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Preparing for a Total Solar Eclipse in Northern Maine

Preparing for a Total Solar Eclipse in Northern Maine

For generations, visitors to Maine have flocked east to the rocky coastline, with its lobster boats and crashing waves, or west to ski resorts, peaceful lakes and mountains. Few ever set foot in Aroostook County, a remote northern expanse where residents are prone to suspect — not without reason — that no one south of Bangor even knows that they exist.

So the news that “the County,” as it is known in Maine, would be smack in the path of totality for next month’s solar eclipse — making it a destination for potentially thousands of visitors — has generated mixed emotions in this proudly unpretentious place. Accustomed to ceding the spotlight to showy spots like Bar Harbor, some in the county are not sure how they feel about its fleeting status as the place to be.

“It’s a little new for us here, so it is stressful,” said Lindsay Anderson, manager of Brookside Bakery in Houlton, a town of 6,000 that borders Canada, where the plan for eclipse weekend includes baking 500 whoopie pies, Maine’s official “state treat.”

Next door at Market Square Antiques and Pawn, a compact shop watched over by several mounted deer heads, Tom Willard, a co-owner, had worries of his own.

“Where are 20,000 people going to pee?” he asked.

No one knows how many people will travel to Aroostook County for the eclipse on April 8, making planning a bit of a roulette spin. Estimates range from 10,000 to 40,000, though the turnout may be curtailed by sheer distance. Extending north beyond the end of Interstate 95 to the Canadian border — where the little-known, combat-free Aroostook War raged from 1838 to 1839 — the county is about as large as Rhode Island and Connecticut combined. Caribou, near its northern apex, lies 400 miles north of Boston, a drive of more than six hours.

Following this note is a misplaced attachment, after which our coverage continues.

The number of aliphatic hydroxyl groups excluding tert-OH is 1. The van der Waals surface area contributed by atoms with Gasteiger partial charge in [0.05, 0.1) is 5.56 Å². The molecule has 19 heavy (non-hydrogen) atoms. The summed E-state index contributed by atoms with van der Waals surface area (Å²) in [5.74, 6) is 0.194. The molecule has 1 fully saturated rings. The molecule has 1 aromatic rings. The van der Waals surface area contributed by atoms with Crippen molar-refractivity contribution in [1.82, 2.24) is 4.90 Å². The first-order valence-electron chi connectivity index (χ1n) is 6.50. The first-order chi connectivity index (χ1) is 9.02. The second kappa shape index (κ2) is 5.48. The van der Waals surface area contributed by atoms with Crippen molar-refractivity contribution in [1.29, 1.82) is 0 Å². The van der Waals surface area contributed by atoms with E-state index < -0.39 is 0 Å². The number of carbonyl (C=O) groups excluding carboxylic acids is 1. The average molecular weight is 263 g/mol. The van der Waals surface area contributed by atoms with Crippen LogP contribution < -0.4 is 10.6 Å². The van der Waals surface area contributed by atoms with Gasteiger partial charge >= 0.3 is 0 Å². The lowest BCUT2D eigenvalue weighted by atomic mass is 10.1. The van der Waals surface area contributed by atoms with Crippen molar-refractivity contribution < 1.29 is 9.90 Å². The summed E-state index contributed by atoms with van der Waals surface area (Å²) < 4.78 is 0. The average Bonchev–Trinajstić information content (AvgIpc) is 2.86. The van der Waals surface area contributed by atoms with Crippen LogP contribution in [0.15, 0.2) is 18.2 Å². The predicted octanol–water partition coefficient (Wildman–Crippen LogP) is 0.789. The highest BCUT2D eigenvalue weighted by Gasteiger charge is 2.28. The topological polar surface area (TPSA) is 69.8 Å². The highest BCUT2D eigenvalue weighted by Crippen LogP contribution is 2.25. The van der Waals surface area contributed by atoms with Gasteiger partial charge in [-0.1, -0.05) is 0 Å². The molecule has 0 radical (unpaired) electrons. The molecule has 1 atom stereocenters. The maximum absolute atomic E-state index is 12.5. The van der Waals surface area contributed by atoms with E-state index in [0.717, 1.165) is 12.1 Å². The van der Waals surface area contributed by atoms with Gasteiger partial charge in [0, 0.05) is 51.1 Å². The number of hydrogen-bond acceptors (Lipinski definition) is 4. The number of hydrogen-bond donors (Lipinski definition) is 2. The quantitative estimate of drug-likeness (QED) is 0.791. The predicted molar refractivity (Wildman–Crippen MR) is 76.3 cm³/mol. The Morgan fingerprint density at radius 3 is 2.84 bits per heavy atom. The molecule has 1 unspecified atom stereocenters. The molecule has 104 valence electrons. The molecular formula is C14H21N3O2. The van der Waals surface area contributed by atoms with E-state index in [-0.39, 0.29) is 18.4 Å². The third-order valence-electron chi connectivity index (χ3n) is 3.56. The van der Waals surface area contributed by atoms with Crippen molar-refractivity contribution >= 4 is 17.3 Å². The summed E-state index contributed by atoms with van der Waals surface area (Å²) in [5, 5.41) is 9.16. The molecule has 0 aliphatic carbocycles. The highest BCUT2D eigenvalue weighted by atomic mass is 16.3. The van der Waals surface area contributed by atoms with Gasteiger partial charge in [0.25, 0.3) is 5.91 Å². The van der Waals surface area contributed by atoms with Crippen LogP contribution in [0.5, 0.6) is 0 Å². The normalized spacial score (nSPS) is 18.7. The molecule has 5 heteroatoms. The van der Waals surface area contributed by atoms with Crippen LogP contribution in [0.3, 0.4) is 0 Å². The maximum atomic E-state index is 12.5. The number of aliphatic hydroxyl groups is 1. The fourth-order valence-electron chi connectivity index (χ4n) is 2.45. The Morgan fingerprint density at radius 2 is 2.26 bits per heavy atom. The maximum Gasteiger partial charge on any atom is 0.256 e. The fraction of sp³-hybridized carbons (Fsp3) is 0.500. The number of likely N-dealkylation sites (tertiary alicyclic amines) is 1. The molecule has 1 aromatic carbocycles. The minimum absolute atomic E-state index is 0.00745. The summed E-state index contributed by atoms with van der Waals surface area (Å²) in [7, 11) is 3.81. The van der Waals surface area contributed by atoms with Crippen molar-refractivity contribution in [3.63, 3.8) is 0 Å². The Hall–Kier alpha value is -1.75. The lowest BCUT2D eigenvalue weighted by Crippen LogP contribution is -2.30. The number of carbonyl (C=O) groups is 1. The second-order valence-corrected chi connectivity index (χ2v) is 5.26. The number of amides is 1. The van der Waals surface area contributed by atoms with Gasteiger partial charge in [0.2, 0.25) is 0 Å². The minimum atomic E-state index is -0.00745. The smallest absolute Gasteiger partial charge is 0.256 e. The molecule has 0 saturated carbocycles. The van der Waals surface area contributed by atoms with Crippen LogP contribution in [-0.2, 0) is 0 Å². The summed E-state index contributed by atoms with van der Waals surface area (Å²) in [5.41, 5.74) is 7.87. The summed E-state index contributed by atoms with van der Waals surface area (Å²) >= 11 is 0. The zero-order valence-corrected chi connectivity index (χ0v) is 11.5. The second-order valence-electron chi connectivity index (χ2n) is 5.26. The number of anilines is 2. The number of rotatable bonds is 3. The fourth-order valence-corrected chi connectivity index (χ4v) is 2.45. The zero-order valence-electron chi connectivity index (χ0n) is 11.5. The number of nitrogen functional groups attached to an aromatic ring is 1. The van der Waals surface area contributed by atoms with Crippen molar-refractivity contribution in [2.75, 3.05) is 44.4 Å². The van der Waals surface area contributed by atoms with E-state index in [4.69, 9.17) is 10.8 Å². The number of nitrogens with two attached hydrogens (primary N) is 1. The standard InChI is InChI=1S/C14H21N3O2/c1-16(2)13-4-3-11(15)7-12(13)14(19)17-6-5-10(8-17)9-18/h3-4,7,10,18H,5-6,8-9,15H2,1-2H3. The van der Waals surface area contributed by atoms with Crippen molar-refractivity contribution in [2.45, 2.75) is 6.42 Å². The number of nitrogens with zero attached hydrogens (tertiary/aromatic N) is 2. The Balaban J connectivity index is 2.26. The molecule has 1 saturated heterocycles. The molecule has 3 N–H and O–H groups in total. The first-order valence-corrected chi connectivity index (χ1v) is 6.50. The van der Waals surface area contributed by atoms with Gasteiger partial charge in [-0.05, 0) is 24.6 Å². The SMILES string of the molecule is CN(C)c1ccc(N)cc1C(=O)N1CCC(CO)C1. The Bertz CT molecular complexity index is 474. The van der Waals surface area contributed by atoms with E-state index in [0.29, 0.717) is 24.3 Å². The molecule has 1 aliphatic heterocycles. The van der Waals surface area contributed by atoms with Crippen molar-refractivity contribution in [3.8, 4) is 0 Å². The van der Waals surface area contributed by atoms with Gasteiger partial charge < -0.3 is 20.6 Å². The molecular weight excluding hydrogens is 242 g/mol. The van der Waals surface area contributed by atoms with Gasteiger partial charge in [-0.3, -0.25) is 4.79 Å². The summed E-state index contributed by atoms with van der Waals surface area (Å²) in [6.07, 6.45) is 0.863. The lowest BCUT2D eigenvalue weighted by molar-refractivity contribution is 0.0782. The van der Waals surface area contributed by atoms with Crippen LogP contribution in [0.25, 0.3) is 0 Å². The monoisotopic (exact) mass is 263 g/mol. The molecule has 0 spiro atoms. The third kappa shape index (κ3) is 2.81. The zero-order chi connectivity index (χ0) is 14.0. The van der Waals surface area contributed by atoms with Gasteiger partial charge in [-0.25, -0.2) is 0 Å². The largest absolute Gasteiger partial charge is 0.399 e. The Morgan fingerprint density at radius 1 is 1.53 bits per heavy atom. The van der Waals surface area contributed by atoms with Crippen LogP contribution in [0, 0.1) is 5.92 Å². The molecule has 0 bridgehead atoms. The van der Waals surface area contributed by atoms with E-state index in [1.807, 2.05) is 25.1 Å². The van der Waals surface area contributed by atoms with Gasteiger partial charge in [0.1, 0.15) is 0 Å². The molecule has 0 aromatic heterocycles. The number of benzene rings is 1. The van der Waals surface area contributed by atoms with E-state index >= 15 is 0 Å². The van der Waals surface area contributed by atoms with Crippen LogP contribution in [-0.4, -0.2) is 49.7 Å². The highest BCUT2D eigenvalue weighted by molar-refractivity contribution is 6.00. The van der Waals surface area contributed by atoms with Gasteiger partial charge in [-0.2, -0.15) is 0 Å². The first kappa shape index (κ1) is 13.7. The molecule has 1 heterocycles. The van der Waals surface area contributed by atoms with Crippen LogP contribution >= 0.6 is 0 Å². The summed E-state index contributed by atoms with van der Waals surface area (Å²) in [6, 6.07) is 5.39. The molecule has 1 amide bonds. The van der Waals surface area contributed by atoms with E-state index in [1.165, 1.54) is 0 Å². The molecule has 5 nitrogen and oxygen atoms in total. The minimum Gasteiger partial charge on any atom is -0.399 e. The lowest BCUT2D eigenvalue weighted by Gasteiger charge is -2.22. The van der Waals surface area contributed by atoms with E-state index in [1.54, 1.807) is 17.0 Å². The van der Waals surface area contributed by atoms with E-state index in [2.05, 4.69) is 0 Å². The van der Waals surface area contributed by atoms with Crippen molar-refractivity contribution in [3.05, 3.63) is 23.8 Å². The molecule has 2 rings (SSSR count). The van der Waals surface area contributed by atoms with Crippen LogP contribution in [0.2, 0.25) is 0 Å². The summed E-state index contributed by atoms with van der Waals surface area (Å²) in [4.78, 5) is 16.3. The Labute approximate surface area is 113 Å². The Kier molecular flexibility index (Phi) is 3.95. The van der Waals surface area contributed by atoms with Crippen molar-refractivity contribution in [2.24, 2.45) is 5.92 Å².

For eclipse fanatics, though, it might not matter. Dan McGlaun, 60, who has seen 15 eclipses and runs a website dedicated to the one next month, said he had once traveled to French Polynesia and hiked “eight miles through banana plants into the middle of nowhere” in order to be — for 1.5 seconds — the only person on earth in the path of the eclipse, by his own estimation.

“Eclipse geeks, we’re a weird lot,” he conceded.

Northern Maine is not the only remote corner of the country expecting an influx. The path of totality also crosses places including the Ozarks, the Choctaw Nation in Oklahoma, and sections of South Texas, all of them hoping to capitalize on the fleeting…

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